Jérôme FRILEY pour DANSER n° 395 - Juillet 2022, p. 9 (Article en Français sur le Spectacle du BALLET DE L'OUEST PARISIEN du 07/04/2022 - photo Patrick HERRERA) :
ALICE PSAROUDAKI : DANCE AS JOY AND ELEVATION
by Tatiana Senkevitch
Many Parisians and visitors to the French capital associate the idea of ballet with the Paris Opera. However, along with the Paris Opera Ballet, with its historical cradle in the Palais Garnier, Paris boasts a wealth of young, vibrant dance companies that expand on the tradition of classical dance, bringing to the public a new vibe and sensitivities that are au courant. Alice Psaroudaki, a dancer of international renown and experience, created her company Ballet De L’Ouest Parisien a few years ago. The company offers the danse classique d’aujourd’hui, as Alice Psaroudaki defines the credo of her company. Based in Sèvres and Boulogne-Billancourt, Ballet De L’Ouest Parisien, launches its new season with the spring recital on April 7 in Espace Loisirs (SEL) in Sèvres. A versatile group of dancers will interpret several pieces choreographed by Alice Psaroudaki. We would like to share with you an interview with Alice, recorded by Tatiana Senkevitch, a historian of art and dance.
TS: What brought you, an experienced ballerina, to choreography?
AP: I call myself a choreographer only because I must qualify my work somehow. In general, the role of choreographer is to compose a sequence of movements, or better to visualize them through dancers’ bodies steps, positions, and movements. As with everything “ideal,” this image emerges in the imagination and it can be either completely abstract or expressive of some story, some situation. I call myself a choreographer because it is the best way of expressing what I do. I love working with people, who have the urge to dance. The desire to dance is a strong link between me and my dancers, and between me and my students when I teach classes. I strive to help them to harness their bodies in a way that enables them to realize their dreams of dance. My choreography begins at the intersection of a dancer’s individuality and my imagination. The studio work and regular classes provide the way to bring our search to fruition and to create beautiful and meaningful moving forms. Grace, expressiveness, and sincerity are essential tools of my vision, and, yes, we can call it choreography.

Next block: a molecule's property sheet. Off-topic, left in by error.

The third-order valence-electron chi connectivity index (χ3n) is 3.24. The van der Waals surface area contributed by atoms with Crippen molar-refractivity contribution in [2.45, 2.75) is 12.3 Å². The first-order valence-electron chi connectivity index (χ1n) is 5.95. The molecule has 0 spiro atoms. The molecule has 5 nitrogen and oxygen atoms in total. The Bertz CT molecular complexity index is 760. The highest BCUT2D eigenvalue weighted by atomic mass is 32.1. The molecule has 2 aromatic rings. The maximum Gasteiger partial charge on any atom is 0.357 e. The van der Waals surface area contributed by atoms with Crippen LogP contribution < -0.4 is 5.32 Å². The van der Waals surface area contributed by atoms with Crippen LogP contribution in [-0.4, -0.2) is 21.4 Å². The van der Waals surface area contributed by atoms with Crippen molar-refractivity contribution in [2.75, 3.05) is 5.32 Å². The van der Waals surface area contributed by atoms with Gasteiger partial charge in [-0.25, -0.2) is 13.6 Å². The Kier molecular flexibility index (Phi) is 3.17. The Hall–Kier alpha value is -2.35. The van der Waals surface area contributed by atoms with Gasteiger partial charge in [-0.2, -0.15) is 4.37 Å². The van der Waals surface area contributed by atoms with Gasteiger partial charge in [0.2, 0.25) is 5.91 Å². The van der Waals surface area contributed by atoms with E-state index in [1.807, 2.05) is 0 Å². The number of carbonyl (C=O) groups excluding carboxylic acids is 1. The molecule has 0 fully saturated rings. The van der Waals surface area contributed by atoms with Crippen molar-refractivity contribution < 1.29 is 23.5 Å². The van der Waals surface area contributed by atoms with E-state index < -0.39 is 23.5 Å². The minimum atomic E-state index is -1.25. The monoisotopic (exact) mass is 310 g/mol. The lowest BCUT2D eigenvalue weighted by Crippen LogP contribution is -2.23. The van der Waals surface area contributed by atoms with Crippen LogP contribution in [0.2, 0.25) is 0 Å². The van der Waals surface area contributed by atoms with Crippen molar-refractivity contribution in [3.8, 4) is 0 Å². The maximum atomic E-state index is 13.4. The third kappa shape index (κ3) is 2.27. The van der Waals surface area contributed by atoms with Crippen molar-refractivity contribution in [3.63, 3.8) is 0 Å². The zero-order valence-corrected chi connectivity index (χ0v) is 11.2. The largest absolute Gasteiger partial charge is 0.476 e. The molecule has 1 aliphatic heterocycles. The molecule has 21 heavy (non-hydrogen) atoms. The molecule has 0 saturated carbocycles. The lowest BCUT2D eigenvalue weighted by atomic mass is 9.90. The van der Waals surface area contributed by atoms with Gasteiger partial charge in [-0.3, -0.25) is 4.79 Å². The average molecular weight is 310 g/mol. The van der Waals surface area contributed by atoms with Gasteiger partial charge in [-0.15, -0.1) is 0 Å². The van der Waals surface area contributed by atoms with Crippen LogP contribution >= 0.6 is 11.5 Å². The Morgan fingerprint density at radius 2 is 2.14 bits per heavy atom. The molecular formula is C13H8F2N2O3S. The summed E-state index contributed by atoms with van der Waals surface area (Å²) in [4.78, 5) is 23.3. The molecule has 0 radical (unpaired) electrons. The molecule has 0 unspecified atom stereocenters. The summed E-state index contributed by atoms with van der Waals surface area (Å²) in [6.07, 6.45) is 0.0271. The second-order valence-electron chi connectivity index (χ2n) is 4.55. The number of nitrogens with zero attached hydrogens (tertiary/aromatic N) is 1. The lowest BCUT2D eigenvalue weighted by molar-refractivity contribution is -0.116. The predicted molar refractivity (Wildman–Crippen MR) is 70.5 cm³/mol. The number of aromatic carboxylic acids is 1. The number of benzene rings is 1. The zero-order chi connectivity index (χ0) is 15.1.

TS: Before turning to choreography, you had a spectacular international career as classical dancer. How does your dancing experience influence your further work?